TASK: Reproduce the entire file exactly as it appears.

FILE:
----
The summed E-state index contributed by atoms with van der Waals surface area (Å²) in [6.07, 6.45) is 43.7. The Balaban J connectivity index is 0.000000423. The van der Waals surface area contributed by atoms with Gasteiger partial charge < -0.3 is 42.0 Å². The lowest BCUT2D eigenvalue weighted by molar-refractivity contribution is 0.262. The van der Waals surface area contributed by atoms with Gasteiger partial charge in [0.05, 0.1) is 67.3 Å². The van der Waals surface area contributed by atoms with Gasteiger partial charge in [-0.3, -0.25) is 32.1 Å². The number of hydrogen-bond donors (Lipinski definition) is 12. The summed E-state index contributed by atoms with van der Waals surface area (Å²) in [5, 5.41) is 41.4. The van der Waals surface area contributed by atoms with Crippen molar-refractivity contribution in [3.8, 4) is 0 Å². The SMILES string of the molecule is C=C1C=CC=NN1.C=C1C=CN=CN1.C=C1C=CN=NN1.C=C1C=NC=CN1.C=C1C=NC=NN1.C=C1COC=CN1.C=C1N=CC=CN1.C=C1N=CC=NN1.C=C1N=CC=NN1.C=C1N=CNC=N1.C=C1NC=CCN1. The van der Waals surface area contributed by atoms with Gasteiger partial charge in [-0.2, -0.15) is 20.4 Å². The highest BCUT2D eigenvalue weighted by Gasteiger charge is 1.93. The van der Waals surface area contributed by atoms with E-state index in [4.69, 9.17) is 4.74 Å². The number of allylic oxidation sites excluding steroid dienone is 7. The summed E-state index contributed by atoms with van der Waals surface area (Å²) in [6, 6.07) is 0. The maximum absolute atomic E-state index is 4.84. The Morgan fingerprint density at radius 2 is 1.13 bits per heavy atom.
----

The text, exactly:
The summed E-state index contributed by atoms with van der Waals surface area (Å²) in [6.07, 6.45) is 43.7. The Balaban J connectivity index is 0.000000423. The van der Waals surface area contributed by atoms with Gasteiger partial charge < -0.3 is 42.0 Å². The lowest BCUT2D eigenvalue weighted by molar-refractivity contribution is 0.262. The van der Waals surface area contributed by atoms with Gasteiger partial charge in [0.05, 0.1) is 67.3 Å². The van der Waals surface area contributed by atoms with Gasteiger partial charge in [-0.3, -0.25) is 32.1 Å². The number of hydrogen-bond donors (Lipinski definition) is 12. The summed E-state index contributed by atoms with van der Waals surface area (Å²) in [5, 5.41) is 41.4. The van der Waals surface area contributed by atoms with Crippen molar-refractivity contribution in [3.8, 4) is 0 Å². The SMILES string of the molecule is C=C1C=CC=NN1.C=C1C=CN=CN1.C=C1C=CN=NN1.C=C1C=NC=CN1.C=C1C=NC=NN1.C=C1COC=CN1.C=C1N=CC=CN1.C=C1N=CC=NN1.C=C1N=CC=NN1.C=C1N=CNC=N1.C=C1NC=CCN1. The van der Waals surface area contributed by atoms with Gasteiger partial charge in [-0.2, -0.15) is 20.4 Å². The highest BCUT2D eigenvalue weighted by Gasteiger charge is 1.93. The van der Waals surface area contributed by atoms with E-state index in [4.69, 9.17) is 4.74 Å². The number of allylic oxidation sites excluding steroid dienone is 7. The summed E-state index contributed by atoms with van der Waals surface area (Å²) in [6, 6.07) is 0. The maximum absolute atomic E-state index is 4.84. The Morgan fingerprint density at radius 2 is 1.13 bits per heavy atom.